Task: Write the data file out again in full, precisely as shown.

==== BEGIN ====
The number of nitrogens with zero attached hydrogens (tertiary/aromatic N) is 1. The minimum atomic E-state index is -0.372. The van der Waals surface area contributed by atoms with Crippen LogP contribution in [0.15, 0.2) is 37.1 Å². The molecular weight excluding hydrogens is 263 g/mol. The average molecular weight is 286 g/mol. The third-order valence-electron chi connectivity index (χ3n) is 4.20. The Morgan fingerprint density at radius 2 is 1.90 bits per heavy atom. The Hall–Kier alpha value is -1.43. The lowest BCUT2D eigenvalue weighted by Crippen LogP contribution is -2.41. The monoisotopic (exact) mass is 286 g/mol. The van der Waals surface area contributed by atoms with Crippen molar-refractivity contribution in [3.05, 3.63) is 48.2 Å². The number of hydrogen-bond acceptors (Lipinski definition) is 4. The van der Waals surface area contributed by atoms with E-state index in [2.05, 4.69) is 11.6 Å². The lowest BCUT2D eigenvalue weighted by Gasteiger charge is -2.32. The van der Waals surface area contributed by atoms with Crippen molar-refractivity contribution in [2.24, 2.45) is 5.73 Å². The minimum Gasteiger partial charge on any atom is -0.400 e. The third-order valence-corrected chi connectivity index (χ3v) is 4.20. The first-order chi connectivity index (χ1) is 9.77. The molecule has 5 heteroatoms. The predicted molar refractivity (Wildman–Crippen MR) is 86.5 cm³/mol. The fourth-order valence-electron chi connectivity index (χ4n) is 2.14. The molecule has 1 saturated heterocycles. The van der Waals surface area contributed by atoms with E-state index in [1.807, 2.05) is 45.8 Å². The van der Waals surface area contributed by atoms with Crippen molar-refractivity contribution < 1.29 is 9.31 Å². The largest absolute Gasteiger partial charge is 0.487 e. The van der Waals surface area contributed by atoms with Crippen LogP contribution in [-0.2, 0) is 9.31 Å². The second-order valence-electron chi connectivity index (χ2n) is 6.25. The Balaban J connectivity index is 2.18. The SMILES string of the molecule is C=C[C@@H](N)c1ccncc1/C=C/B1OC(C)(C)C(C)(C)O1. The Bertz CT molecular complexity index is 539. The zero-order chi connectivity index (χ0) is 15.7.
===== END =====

The number of nitrogens with zero attached hydrogens (tertiary/aromatic N) is 1. The minimum atomic E-state index is -0.372. The van der Waals surface area contributed by atoms with Crippen LogP contribution in [0.15, 0.2) is 37.1 Å². The molecular weight excluding hydrogens is 263 g/mol. The average molecular weight is 286 g/mol. The third-order valence-electron chi connectivity index (χ3n) is 4.20. The Morgan fingerprint density at radius 2 is 1.90 bits per heavy atom. The Hall–Kier alpha value is -1.43. The lowest BCUT2D eigenvalue weighted by Crippen LogP contribution is -2.41. The monoisotopic (exact) mass is 286 g/mol. The van der Waals surface area contributed by atoms with Crippen molar-refractivity contribution in [3.05, 3.63) is 48.2 Å². The number of hydrogen-bond acceptors (Lipinski definition) is 4. The van der Waals surface area contributed by atoms with E-state index in [2.05, 4.69) is 11.6 Å². The lowest BCUT2D eigenvalue weighted by Gasteiger charge is -2.32. The van der Waals surface area contributed by atoms with Crippen molar-refractivity contribution in [2.24, 2.45) is 5.73 Å². The minimum Gasteiger partial charge on any atom is -0.400 e. The third-order valence-corrected chi connectivity index (χ3v) is 4.20. The first-order chi connectivity index (χ1) is 9.77. The molecule has 5 heteroatoms. The predicted molar refractivity (Wildman–Crippen MR) is 86.5 cm³/mol. The fourth-order valence-electron chi connectivity index (χ4n) is 2.14. The molecule has 1 saturated heterocycles. The van der Waals surface area contributed by atoms with E-state index in [1.807, 2.05) is 45.8 Å². The van der Waals surface area contributed by atoms with Crippen molar-refractivity contribution < 1.29 is 9.31 Å². The largest absolute Gasteiger partial charge is 0.487 e. The van der Waals surface area contributed by atoms with Crippen LogP contribution in [-0.2, 0) is 9.31 Å². The second-order valence-electron chi connectivity index (χ2n) is 6.25. The Balaban J connectivity index is 2.18. The SMILES string of the molecule is C=C[C@@H](N)c1ccncc1/C=C/B1OC(C)(C)C(C)(C)O1. The Bertz CT molecular complexity index is 539. The zero-order chi connectivity index (χ0) is 15.7.